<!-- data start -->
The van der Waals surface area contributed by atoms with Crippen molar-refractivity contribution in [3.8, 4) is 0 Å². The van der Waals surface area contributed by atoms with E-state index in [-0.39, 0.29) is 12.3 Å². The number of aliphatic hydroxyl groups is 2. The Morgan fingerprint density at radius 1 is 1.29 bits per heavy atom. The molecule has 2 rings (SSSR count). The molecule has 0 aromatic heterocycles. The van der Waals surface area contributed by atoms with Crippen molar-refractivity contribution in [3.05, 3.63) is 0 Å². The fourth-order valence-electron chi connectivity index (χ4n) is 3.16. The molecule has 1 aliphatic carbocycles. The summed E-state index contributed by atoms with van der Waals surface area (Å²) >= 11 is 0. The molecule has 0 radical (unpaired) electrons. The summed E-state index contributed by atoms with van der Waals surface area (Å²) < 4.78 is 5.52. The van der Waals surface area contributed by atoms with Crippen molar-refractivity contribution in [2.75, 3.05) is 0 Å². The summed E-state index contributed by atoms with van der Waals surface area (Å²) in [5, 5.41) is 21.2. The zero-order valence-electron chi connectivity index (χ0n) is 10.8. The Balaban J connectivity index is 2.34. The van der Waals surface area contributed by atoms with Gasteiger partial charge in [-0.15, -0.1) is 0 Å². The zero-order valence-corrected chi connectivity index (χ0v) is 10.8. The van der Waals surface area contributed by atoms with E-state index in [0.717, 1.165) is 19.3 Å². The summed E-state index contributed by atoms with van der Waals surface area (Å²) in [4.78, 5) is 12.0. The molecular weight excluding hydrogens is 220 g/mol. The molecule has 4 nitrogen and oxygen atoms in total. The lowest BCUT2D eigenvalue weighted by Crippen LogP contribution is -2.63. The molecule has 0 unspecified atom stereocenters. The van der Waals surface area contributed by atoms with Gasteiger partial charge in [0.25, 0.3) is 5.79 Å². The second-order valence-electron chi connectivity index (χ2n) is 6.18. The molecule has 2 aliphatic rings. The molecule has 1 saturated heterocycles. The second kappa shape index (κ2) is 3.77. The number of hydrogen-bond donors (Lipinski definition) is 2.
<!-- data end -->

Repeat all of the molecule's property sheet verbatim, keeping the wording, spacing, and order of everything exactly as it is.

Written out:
The van der Waals surface area contributed by atoms with Crippen molar-refractivity contribution in [3.8, 4) is 0 Å². The van der Waals surface area contributed by atoms with E-state index in [-0.39, 0.29) is 12.3 Å². The number of aliphatic hydroxyl groups is 2. The Morgan fingerprint density at radius 1 is 1.29 bits per heavy atom. The molecule has 2 rings (SSSR count). The molecule has 0 aromatic heterocycles. The van der Waals surface area contributed by atoms with Crippen molar-refractivity contribution in [3.05, 3.63) is 0 Å². The fourth-order valence-electron chi connectivity index (χ4n) is 3.16. The molecule has 1 aliphatic carbocycles. The summed E-state index contributed by atoms with van der Waals surface area (Å²) >= 11 is 0. The molecule has 0 radical (unpaired) electrons. The summed E-state index contributed by atoms with van der Waals surface area (Å²) < 4.78 is 5.52. The van der Waals surface area contributed by atoms with Crippen molar-refractivity contribution in [2.75, 3.05) is 0 Å². The summed E-state index contributed by atoms with van der Waals surface area (Å²) in [5, 5.41) is 21.2. The zero-order valence-electron chi connectivity index (χ0n) is 10.8. The Balaban J connectivity index is 2.34. The van der Waals surface area contributed by atoms with Gasteiger partial charge in [-0.15, -0.1) is 0 Å². The zero-order valence-corrected chi connectivity index (χ0v) is 10.8. The van der Waals surface area contributed by atoms with E-state index in [0.717, 1.165) is 19.3 Å². The summed E-state index contributed by atoms with van der Waals surface area (Å²) in [4.78, 5) is 12.0. The molecular weight excluding hydrogens is 220 g/mol. The molecule has 4 nitrogen and oxygen atoms in total. The lowest BCUT2D eigenvalue weighted by Crippen LogP contribution is -2.63. The molecule has 0 unspecified atom stereocenters. The van der Waals surface area contributed by atoms with Gasteiger partial charge in [0.25, 0.3) is 5.79 Å². The second-order valence-electron chi connectivity index (χ2n) is 6.18. The molecule has 2 aliphatic rings. The molecule has 1 saturated heterocycles. The second kappa shape index (κ2) is 3.77. The number of hydrogen-bond donors (Lipinski definition) is 2.